John Kundla, who celebrates his 100th birthday Sunday, would never have coached the Minneapolis Lakers to six championships if it weren’t for some unique circumstances.
A friend of mine named Mike Alpert and I got the idea of bringing two National Basketball League exhibition games between two Wisconsin teams, Sheboygan and Oshkosh, to the Minneapolis Auditorium. Both games drew well, and I talked with my boss Charlie Johnson, the sports editor of the Star Tribune, about bringing a pro team from that league to Minneapolis in 1947.
I had a friend named Doxie Moore who was the Sheboygan coach and later became commissioner of the league. He informed me the Detroit Gems were available for sale. They were going bankrupt and the owner, Morris Winston, was eager to get anything he could for the franchise.
I have to say I did a pretty good job negotiating with him. Winston agreed to take $15,000 for the club.
The next thing to find was two people with big pockets who would be interested in coming up with the money. I found a man by the name of Morris Chalfin, and he found a partner in Ben Berger, and with that I was off to Detroit with a check to buy the club.
Building a champion
The Gems had finished last in 1946-47 with a 4-40 record, but they ended up with the rights to George Mikan, one of the greatest players of all time. He had been playing for the Chicago American Gears team after graduating from DePaul.
Then the next thing was to find a coach. And, as these things go, Kundla was not the first choice. He was coaching St. Thomas at the time, but the coach with the best reputation was Hamline’s Joe Hutton Sr., who was beating some of the great teams in the country and was a fine recruiter.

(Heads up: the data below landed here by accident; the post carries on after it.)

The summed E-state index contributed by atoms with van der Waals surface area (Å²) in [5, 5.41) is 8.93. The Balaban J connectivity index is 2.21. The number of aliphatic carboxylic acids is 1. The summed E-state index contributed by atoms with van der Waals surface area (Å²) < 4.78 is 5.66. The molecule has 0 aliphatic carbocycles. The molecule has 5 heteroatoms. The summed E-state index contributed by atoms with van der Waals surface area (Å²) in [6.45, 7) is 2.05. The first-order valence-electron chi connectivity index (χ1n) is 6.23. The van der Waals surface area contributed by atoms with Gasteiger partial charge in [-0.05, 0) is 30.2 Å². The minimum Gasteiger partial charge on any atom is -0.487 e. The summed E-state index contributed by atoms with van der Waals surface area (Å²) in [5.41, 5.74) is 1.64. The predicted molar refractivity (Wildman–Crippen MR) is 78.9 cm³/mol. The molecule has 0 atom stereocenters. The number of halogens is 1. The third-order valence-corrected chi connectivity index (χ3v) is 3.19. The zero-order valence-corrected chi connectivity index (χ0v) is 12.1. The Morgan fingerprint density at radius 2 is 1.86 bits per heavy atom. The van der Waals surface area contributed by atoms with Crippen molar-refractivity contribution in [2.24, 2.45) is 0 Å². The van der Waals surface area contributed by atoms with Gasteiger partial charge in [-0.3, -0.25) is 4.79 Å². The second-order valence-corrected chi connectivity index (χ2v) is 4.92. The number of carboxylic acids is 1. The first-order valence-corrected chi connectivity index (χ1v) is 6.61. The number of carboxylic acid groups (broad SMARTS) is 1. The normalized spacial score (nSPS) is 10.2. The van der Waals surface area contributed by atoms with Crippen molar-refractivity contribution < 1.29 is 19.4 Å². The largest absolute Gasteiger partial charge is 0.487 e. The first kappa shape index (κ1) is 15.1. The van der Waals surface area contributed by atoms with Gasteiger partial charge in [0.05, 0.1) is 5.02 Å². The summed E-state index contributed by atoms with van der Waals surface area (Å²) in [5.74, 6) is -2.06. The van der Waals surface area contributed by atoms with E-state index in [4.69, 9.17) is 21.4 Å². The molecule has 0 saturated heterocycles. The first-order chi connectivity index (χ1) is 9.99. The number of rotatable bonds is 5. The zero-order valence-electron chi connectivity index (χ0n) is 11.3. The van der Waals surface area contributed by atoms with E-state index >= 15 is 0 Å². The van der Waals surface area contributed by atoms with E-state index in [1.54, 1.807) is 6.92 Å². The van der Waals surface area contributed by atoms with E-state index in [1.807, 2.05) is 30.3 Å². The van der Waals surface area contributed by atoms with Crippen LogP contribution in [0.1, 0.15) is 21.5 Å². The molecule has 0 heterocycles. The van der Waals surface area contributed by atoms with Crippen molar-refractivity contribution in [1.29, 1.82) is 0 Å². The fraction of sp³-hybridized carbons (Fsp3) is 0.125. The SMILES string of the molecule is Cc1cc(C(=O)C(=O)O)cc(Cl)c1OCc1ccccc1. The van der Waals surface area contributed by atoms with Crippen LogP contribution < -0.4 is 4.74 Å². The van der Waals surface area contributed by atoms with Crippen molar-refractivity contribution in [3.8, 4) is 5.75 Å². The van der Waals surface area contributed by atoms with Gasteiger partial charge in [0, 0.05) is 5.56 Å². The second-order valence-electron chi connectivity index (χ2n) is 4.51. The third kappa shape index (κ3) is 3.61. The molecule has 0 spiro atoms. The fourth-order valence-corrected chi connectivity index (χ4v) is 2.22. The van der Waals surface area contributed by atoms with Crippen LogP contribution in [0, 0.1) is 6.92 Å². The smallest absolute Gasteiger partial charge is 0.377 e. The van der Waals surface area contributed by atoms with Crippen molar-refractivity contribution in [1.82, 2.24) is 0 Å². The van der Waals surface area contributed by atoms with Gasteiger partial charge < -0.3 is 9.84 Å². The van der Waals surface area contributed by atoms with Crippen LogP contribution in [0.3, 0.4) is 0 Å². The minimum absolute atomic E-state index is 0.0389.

However, Hutton turned the job down, even though we offered him a lot more money than he was making at the time, because his son Joe Jr. was playing for the Pipers and he wanted to coach him.
It wasn’t easy to sell Kundla, either. He lived in a second-floor apartment with his wife, Marie, and they must have turned me down 10 times before I finally convinced him to take the job for a $6,000 salary, twice what he was making at St. Thomas. It’s amazing to compare that to the millions coaches are getting today.
Personnel was the next issue, and Kundla helped put together a bunch of ex-Gophers players such as Don Smith, Kenny Exel and others.
Fortunately, I was able to sign Jim Pollard, who was playing AAU basketball in California, and who was the Michael Jordan of that time. In order to get Pollard to come here, we had to bring some of his teammates and pay him $10,000 a year.
The next big break for Kundla was when we signed Mikan for $12,500, the most ever paid to a player at the time.
Kundla was very excited when Berger and Chalfin paid $15,000 to buy two ex-Gophers, Tony Jaros and Don Carlson, from the Chicago Stags.
The rest is history. Coached by Kundla, the team dominated the NBL for one year and the NBA for 10. NBA records show he won five championships and posted a 423-302 record before the team moved to Los Angeles.
And the value of the franchise has only gone up. Berger sold the team to Bob Short for $150,000 in 1957, then Short sold the team for $5 million to Jack Kent Cooke in 1965. Cooke sold it to Jerry Buss in 1979 for $67.5 million. Today the team is worth $2.7 billion.
Kundla simply one of the best
Kundla coached in the first four NBA All-Star Games, and his five titles are tied for third with Pat Riley and Gregg Popovich. He actually won six titles, because that first year in the NBL, the team went 43-17 and won the league championship, but the NBA doesn’t give him credit for that.